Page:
After a car wreck on the winding Mulholland Drive renders a woman amnesiac, she and a perky Hollywood-hopeful search for clues and answers across Los Angeles in a twisting venture beyond dreams and reality.
A Victorian surgeon rescues a heavily disfigured man who is mistreated while scraping a living as a side-show freak. Behind his monstrous facade, there is revealed a person of intelligence and sensitivity.
Is it a nightmare or an actual view of a post-apocalyptic world? Set in an industrial town in which giant machines are constantly working, spewing smoke, and making noise that is inescapable, Henry Spencer lives in a building that, like all the others, appears to be abandoned. The lights flicker on and off, he has bowls of water in his dresser drawers, and for his only diversion he watches and listens to the Lady in the Radiator sing about finding happiness in heaven. Henry has a girlfriend, Mary X, who has frequent spastic fits. Mary gives birth to Henry's child, a frightening looking mutant, which leads to the injection of all sorts of sexual imagery into the depressive and chaotic mix. Written by
Rick Gregory <firstname.lastname@example.org>
The film was created in a piecemeal fashion over 5 years, with many sets rebuilt after being torn down to make way for other work. Through all 5 years, Jack Nance's only request as far as comfort or entertainment went was "a room and a chair," and he kept his hair in the same frizzy style the whole time. The sparse, drawn-out shooting schedule is revealed when at one point, Henry opens a door, and Nance ages 18 months between cuts. 2 years in, cinematographer Herbert Cardwell, 35, died in his sleep. After 4 weeks of searching, Frederick Elmes was chosen to take his place. See more »
When Henry enters Mary's house, there is a large, distinctive "dent" on the top of his hair that disappears when he gets into the house. See more »
I'm always a bit worried when I'm about to express my love towards this movie by the genius director David Lynch... I figure it's the perfect indicator for psychiatrists to claim that you're completely nuts :)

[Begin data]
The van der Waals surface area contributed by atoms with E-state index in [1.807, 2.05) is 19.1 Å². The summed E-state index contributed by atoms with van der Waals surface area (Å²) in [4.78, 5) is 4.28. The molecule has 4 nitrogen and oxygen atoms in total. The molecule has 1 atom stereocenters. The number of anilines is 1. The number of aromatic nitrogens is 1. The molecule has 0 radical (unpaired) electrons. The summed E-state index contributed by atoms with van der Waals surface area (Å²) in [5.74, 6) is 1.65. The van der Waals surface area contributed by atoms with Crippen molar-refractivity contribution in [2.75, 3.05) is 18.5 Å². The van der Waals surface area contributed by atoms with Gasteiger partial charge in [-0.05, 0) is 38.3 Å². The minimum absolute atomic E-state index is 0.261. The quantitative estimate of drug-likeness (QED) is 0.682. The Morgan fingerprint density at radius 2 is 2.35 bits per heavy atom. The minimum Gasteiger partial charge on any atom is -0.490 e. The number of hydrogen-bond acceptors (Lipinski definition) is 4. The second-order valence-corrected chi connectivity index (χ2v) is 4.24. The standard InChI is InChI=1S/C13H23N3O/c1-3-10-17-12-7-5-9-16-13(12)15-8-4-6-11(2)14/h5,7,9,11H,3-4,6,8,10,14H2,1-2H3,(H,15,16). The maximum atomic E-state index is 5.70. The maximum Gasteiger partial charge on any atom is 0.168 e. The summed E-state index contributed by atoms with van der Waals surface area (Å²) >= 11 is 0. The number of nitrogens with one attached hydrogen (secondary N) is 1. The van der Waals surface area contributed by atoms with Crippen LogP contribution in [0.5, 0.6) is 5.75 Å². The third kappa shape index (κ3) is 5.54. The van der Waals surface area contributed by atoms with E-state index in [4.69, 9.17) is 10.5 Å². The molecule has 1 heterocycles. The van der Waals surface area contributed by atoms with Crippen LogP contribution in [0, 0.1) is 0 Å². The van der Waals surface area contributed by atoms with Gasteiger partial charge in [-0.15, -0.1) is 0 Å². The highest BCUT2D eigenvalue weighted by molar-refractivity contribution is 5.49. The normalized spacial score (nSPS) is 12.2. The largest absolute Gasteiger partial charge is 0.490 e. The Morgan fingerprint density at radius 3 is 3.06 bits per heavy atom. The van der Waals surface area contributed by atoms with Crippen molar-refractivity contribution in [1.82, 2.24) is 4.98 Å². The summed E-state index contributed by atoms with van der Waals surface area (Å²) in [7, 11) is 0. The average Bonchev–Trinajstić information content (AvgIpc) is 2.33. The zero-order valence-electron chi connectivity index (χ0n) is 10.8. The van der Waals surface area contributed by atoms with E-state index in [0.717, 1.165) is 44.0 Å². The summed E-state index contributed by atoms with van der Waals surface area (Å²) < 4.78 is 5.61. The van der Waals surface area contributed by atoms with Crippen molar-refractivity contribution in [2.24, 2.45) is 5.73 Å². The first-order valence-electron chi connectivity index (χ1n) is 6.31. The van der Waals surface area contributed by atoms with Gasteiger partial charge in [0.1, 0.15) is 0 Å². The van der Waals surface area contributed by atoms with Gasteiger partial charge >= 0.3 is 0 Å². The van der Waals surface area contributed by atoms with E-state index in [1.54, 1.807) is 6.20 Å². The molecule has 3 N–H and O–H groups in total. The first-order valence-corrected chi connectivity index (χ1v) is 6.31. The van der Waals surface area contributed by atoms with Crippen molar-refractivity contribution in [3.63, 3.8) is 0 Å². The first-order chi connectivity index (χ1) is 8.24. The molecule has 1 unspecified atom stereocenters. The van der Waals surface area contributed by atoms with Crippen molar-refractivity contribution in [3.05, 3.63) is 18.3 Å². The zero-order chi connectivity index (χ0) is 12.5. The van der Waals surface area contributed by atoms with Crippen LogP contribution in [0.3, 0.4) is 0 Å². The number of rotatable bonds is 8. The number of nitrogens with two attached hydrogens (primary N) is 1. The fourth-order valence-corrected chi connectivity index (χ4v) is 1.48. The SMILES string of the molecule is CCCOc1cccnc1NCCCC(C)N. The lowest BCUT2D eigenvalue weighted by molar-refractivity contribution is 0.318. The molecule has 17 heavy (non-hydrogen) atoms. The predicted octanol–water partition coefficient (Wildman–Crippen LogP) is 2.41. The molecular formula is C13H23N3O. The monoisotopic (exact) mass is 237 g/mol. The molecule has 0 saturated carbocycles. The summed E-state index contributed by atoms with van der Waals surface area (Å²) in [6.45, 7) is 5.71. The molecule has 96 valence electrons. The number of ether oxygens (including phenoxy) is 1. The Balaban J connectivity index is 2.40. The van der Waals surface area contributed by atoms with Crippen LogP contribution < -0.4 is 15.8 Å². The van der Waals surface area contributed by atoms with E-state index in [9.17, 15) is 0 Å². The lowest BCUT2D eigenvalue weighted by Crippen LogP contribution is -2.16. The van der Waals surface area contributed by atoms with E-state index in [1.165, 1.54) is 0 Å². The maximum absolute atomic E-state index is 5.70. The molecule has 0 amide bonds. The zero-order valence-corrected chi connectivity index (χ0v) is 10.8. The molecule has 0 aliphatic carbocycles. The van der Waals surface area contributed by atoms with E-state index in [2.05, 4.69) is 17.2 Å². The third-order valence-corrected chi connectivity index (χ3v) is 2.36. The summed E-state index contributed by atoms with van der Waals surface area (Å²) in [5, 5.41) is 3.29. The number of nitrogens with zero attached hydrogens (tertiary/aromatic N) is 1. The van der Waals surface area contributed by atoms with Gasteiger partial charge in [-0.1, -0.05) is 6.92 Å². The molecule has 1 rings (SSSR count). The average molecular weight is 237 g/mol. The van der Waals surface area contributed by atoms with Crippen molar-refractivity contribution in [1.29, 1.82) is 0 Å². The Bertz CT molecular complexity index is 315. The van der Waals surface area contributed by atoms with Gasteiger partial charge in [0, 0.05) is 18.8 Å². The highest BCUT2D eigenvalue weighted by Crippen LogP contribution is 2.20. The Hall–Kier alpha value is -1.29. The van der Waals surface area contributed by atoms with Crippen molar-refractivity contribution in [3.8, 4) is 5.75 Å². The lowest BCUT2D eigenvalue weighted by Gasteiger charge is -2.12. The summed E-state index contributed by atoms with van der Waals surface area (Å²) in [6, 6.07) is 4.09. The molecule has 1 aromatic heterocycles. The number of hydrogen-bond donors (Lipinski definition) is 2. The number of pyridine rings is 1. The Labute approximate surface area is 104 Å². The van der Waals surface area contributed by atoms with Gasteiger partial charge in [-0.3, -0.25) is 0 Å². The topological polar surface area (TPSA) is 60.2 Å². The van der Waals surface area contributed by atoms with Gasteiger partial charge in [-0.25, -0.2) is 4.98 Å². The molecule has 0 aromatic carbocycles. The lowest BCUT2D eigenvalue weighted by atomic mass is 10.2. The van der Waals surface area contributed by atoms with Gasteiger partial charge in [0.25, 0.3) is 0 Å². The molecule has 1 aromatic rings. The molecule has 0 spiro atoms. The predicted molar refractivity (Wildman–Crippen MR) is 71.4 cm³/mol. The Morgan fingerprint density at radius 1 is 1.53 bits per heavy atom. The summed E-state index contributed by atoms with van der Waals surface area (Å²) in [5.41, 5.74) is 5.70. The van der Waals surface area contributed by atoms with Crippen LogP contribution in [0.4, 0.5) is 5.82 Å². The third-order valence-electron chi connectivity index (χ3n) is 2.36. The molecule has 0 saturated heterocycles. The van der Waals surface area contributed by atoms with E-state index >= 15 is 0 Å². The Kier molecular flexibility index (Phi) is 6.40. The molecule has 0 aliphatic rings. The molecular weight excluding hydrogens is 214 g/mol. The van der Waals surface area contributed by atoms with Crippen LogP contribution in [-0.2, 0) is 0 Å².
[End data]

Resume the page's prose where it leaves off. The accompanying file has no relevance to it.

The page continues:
But what the heck, they're a lot of nutballs on this website, so I can speak my mind freely. Indeed, I love this movie...although 'love' may be a wrong term to describe my feelings towards it. This movie 'fascinates' me is a much better saying. Usually, a movie is something in which you can live yourself in...in order to escape the stress of real life. Eraserhead is the exact opposite of that ! When watching this film, you can only hope that you'll never awake in the wold like Lynch shows it here. The horrible noises, the colorless and tasteless locations and the insensible characters...you all hate to love it. Eraserhead takes a walk with your emotions, you don't know whether to be disgusted or intrigued by it. So you'll feel uncomfortable when watching it and that's a wonderful experience for a cinema freak !
Eraserhead is the ultimate cult film in my opinion and a must see for every fan of this delicious genre. In fact, I would go so far to say you can't call yourself a cult-freak if you haven't seen it yet.
David Lynch begins his highly impressive career with this one and it still lives on. Eraserhead isn't his best film at all ( certainly not when it comes to storyline ) but it's his most deep and personal tale. 25 years old and still the "weirdest" film ever. That's an achievement, certainly with all this artistic filmmakers lately...or, at least, they try to be...)
I want to encourage as much people as possible to see this one, but it's for the best that some groups of people avoid it. Surely not recommended if you're depressed or suicidal...The image of Jack Nance and the rest of the cast could even put you more down, I think. The tagline of this movie - "In heaven, everything looks fine" - could become a stimulus, I'm afraid. Pregnant women and young couples in love should beware as well !! This film is the ultimate nightmare for that what should be the greatest miracle of life...The hideous but yet harmless "baby" ( I really don't know how I should call it, actually )is the purest form of horror that ever occurred on the screen.
You must have respect for director David Lynch. If you imagine how hard it must have been to create and finance this production. But it worked...hell, even comedy legend Mel Brooks was deeply impressed. Based on this film, he decided to let Lynch direct "The Elephant Man" a few years later. By that, David's career was launched and of course he made a masterpiece out of it. For me personally, his highlights were the 80's with terrific movies like "Blue Velvet", "Dune" ( very underrated, in my opinion) and "Wild at Heart" at the end of the decade. And let's not forget the best TV-series ever made: "Twin Peaks".
Please, watch this movie !! Three times in a row if possible. I know a lot of people who just stopped watching it after half and hour ( or less ) and yelled "What the f*** is this ???". Real shame, if you ask me. It's an insight to a great mind and a unique event. If you really don't see the magic of it, at least try to admire the very stylish haircut of the main character. I'm thinking of doing the same thing with mine...
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